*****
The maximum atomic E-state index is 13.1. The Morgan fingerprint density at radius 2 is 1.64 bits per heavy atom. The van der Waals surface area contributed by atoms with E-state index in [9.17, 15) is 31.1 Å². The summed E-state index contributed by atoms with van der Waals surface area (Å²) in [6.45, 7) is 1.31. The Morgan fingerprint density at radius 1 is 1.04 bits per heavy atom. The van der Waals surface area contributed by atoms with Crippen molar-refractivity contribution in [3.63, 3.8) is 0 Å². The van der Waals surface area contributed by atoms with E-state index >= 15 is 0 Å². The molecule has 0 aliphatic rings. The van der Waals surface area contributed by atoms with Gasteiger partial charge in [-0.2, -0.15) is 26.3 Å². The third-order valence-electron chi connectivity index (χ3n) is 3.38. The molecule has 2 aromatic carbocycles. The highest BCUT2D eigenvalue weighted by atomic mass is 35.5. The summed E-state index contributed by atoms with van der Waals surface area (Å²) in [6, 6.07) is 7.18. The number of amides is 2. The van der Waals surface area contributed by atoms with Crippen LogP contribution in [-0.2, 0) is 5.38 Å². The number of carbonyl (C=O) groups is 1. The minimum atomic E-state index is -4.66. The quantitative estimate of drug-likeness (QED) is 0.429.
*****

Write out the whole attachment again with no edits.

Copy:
The maximum atomic E-state index is 13.1. The Morgan fingerprint density at radius 2 is 1.64 bits per heavy atom. The van der Waals surface area contributed by atoms with E-state index in [9.17, 15) is 31.1 Å². The summed E-state index contributed by atoms with van der Waals surface area (Å²) in [6.45, 7) is 1.31. The Morgan fingerprint density at radius 1 is 1.04 bits per heavy atom. The van der Waals surface area contributed by atoms with Crippen molar-refractivity contribution in [3.63, 3.8) is 0 Å². The van der Waals surface area contributed by atoms with E-state index >= 15 is 0 Å². The molecule has 0 aliphatic rings. The van der Waals surface area contributed by atoms with Gasteiger partial charge in [-0.2, -0.15) is 26.3 Å². The third-order valence-electron chi connectivity index (χ3n) is 3.38. The molecule has 2 aromatic carbocycles. The highest BCUT2D eigenvalue weighted by atomic mass is 35.5. The summed E-state index contributed by atoms with van der Waals surface area (Å²) in [6, 6.07) is 7.18. The number of amides is 2. The van der Waals surface area contributed by atoms with Crippen LogP contribution in [-0.2, 0) is 5.38 Å². The number of carbonyl (C=O) groups is 1. The minimum atomic E-state index is -4.66. The quantitative estimate of drug-likeness (QED) is 0.429.